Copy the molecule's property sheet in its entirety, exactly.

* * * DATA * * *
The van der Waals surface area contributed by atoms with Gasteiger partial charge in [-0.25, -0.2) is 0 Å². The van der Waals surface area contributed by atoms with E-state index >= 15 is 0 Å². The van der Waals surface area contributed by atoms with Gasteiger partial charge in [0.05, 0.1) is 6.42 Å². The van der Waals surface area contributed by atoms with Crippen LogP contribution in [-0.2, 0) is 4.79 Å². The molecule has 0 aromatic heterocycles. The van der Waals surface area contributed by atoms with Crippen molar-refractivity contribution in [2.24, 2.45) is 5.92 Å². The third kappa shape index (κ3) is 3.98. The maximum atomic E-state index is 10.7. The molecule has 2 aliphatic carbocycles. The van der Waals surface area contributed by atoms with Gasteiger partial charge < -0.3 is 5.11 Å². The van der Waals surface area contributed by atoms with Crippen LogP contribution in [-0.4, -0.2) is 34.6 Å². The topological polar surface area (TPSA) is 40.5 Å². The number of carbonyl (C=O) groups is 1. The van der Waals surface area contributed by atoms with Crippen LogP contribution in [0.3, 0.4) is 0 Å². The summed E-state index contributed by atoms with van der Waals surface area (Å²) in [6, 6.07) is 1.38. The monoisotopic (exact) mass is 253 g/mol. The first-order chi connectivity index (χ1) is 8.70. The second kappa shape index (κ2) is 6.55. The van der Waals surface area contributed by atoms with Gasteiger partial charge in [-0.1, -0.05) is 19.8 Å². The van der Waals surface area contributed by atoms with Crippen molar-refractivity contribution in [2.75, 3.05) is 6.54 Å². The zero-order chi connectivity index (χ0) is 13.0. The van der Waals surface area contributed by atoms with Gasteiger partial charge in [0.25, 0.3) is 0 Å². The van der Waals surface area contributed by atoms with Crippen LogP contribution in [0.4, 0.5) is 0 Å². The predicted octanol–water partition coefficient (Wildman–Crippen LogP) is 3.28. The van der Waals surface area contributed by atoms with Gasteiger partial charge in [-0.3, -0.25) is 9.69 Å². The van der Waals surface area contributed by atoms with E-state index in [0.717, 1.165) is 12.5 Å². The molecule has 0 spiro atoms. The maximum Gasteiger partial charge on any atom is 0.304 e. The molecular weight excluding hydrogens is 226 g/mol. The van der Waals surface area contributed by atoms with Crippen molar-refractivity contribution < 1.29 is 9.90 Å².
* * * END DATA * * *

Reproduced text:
The van der Waals surface area contributed by atoms with Gasteiger partial charge in [-0.25, -0.2) is 0 Å². The van der Waals surface area contributed by atoms with E-state index >= 15 is 0 Å². The van der Waals surface area contributed by atoms with Gasteiger partial charge in [0.05, 0.1) is 6.42 Å². The van der Waals surface area contributed by atoms with Crippen LogP contribution in [-0.2, 0) is 4.79 Å². The molecule has 0 aromatic heterocycles. The van der Waals surface area contributed by atoms with Crippen molar-refractivity contribution in [2.24, 2.45) is 5.92 Å². The third kappa shape index (κ3) is 3.98. The maximum atomic E-state index is 10.7. The molecule has 2 aliphatic carbocycles. The van der Waals surface area contributed by atoms with Gasteiger partial charge < -0.3 is 5.11 Å². The van der Waals surface area contributed by atoms with Crippen LogP contribution in [-0.4, -0.2) is 34.6 Å². The topological polar surface area (TPSA) is 40.5 Å². The number of carbonyl (C=O) groups is 1. The van der Waals surface area contributed by atoms with Crippen LogP contribution in [0.3, 0.4) is 0 Å². The summed E-state index contributed by atoms with van der Waals surface area (Å²) in [6, 6.07) is 1.38. The monoisotopic (exact) mass is 253 g/mol. The first-order chi connectivity index (χ1) is 8.70. The second kappa shape index (κ2) is 6.55. The van der Waals surface area contributed by atoms with Gasteiger partial charge in [-0.1, -0.05) is 19.8 Å². The van der Waals surface area contributed by atoms with Crippen molar-refractivity contribution in [2.75, 3.05) is 6.54 Å². The zero-order chi connectivity index (χ0) is 13.0. The van der Waals surface area contributed by atoms with Gasteiger partial charge in [0.25, 0.3) is 0 Å². The van der Waals surface area contributed by atoms with Crippen LogP contribution in [0.4, 0.5) is 0 Å². The predicted octanol–water partition coefficient (Wildman–Crippen LogP) is 3.28. The van der Waals surface area contributed by atoms with Gasteiger partial charge in [-0.3, -0.25) is 9.69 Å². The van der Waals surface area contributed by atoms with E-state index in [0.717, 1.165) is 12.5 Å². The molecule has 0 spiro atoms. The maximum Gasteiger partial charge on any atom is 0.304 e. The molecular weight excluding hydrogens is 226 g/mol. The van der Waals surface area contributed by atoms with Crippen molar-refractivity contribution < 1.29 is 9.90 Å².